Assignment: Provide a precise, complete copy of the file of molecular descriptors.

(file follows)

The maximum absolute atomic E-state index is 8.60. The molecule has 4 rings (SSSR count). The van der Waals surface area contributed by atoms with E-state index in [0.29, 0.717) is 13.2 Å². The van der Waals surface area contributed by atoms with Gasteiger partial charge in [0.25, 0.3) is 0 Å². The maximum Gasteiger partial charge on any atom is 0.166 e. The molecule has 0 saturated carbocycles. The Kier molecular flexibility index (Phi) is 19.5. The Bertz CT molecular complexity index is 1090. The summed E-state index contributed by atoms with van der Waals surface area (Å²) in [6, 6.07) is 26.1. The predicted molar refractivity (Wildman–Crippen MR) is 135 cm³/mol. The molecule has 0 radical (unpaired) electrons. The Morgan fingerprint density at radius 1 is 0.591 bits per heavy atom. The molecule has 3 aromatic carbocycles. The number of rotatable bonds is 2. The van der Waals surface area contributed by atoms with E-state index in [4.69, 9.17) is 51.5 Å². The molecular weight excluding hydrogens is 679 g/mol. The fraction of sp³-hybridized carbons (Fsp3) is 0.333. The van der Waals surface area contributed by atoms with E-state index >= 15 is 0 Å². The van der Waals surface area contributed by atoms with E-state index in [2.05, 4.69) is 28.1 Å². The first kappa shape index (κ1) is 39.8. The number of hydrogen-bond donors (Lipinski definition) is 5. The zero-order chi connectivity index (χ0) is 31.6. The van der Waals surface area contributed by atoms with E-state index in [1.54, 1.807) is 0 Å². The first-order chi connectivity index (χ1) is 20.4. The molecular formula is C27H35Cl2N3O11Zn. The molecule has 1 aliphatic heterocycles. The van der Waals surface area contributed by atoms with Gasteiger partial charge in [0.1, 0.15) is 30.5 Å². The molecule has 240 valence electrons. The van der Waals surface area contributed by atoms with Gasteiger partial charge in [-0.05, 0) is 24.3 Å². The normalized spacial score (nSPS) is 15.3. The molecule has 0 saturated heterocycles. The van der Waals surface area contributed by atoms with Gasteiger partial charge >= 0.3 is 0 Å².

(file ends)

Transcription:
The maximum absolute atomic E-state index is 8.60. The molecule has 4 rings (SSSR count). The van der Waals surface area contributed by atoms with E-state index in [0.29, 0.717) is 13.2 Å². The van der Waals surface area contributed by atoms with Gasteiger partial charge in [0.25, 0.3) is 0 Å². The maximum Gasteiger partial charge on any atom is 0.166 e. The molecule has 0 saturated carbocycles. The Kier molecular flexibility index (Phi) is 19.5. The Bertz CT molecular complexity index is 1090. The summed E-state index contributed by atoms with van der Waals surface area (Å²) in [6, 6.07) is 26.1. The predicted molar refractivity (Wildman–Crippen MR) is 135 cm³/mol. The molecule has 0 radical (unpaired) electrons. The Morgan fingerprint density at radius 1 is 0.591 bits per heavy atom. The molecule has 3 aromatic carbocycles. The number of rotatable bonds is 2. The van der Waals surface area contributed by atoms with E-state index in [4.69, 9.17) is 51.5 Å². The molecular weight excluding hydrogens is 679 g/mol. The fraction of sp³-hybridized carbons (Fsp3) is 0.333. The van der Waals surface area contributed by atoms with E-state index >= 15 is 0 Å². The van der Waals surface area contributed by atoms with E-state index in [2.05, 4.69) is 28.1 Å². The first kappa shape index (κ1) is 39.8. The number of hydrogen-bond donors (Lipinski definition) is 5. The zero-order chi connectivity index (χ0) is 31.6. The van der Waals surface area contributed by atoms with E-state index in [1.54, 1.807) is 0 Å². The first-order chi connectivity index (χ1) is 20.4. The molecular formula is C27H35Cl2N3O11Zn. The molecule has 1 aliphatic heterocycles. The van der Waals surface area contributed by atoms with Gasteiger partial charge in [0.1, 0.15) is 30.5 Å². The molecule has 240 valence electrons. The van der Waals surface area contributed by atoms with Gasteiger partial charge in [-0.05, 0) is 24.3 Å². The normalized spacial score (nSPS) is 15.3. The molecule has 0 saturated heterocycles. The van der Waals surface area contributed by atoms with Gasteiger partial charge >= 0.3 is 0 Å².